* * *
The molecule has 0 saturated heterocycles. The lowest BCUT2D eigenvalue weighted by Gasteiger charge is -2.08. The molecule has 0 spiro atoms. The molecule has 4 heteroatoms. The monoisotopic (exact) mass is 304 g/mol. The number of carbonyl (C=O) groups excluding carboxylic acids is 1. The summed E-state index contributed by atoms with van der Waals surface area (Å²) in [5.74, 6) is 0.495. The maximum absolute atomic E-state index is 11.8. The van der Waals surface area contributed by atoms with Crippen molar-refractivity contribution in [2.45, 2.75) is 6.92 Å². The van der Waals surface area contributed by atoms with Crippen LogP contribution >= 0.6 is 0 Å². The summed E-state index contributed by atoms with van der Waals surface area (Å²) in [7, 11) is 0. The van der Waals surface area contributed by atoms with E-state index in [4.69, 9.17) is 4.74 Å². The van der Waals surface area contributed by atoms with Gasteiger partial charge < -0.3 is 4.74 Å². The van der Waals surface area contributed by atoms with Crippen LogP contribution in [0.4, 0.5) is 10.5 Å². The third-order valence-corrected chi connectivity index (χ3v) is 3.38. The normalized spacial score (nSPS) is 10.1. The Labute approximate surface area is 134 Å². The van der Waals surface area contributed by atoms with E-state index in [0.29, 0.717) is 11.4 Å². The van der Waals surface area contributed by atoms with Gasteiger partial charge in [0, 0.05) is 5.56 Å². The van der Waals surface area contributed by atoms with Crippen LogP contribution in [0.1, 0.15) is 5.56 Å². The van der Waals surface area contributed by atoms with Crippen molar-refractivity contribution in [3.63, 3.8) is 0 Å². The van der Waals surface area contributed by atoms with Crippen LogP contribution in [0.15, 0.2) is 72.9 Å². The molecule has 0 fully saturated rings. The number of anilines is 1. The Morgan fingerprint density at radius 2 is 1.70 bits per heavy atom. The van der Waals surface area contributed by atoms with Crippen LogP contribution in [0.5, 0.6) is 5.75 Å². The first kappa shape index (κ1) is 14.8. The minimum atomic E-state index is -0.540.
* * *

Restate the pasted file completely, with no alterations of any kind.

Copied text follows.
The molecule has 0 saturated heterocycles. The lowest BCUT2D eigenvalue weighted by Gasteiger charge is -2.08. The molecule has 0 spiro atoms. The molecule has 4 heteroatoms. The monoisotopic (exact) mass is 304 g/mol. The number of carbonyl (C=O) groups excluding carboxylic acids is 1. The summed E-state index contributed by atoms with van der Waals surface area (Å²) in [5.74, 6) is 0.495. The maximum absolute atomic E-state index is 11.8. The van der Waals surface area contributed by atoms with Crippen molar-refractivity contribution in [2.45, 2.75) is 6.92 Å². The van der Waals surface area contributed by atoms with Crippen LogP contribution >= 0.6 is 0 Å². The summed E-state index contributed by atoms with van der Waals surface area (Å²) in [7, 11) is 0. The van der Waals surface area contributed by atoms with E-state index in [4.69, 9.17) is 4.74 Å². The van der Waals surface area contributed by atoms with Gasteiger partial charge < -0.3 is 4.74 Å². The van der Waals surface area contributed by atoms with Crippen LogP contribution in [0.4, 0.5) is 10.5 Å². The third-order valence-corrected chi connectivity index (χ3v) is 3.38. The normalized spacial score (nSPS) is 10.1. The Labute approximate surface area is 134 Å². The van der Waals surface area contributed by atoms with E-state index in [0.29, 0.717) is 11.4 Å². The van der Waals surface area contributed by atoms with Gasteiger partial charge in [0, 0.05) is 5.56 Å². The van der Waals surface area contributed by atoms with Crippen LogP contribution in [0.1, 0.15) is 5.56 Å². The van der Waals surface area contributed by atoms with Crippen molar-refractivity contribution in [3.63, 3.8) is 0 Å². The van der Waals surface area contributed by atoms with Crippen LogP contribution in [0.15, 0.2) is 72.9 Å². The molecule has 0 fully saturated rings. The number of anilines is 1. The Morgan fingerprint density at radius 2 is 1.70 bits per heavy atom. The van der Waals surface area contributed by atoms with Crippen LogP contribution in [0.5, 0.6) is 5.75 Å². The first kappa shape index (κ1) is 14.8. The minimum atomic E-state index is -0.540.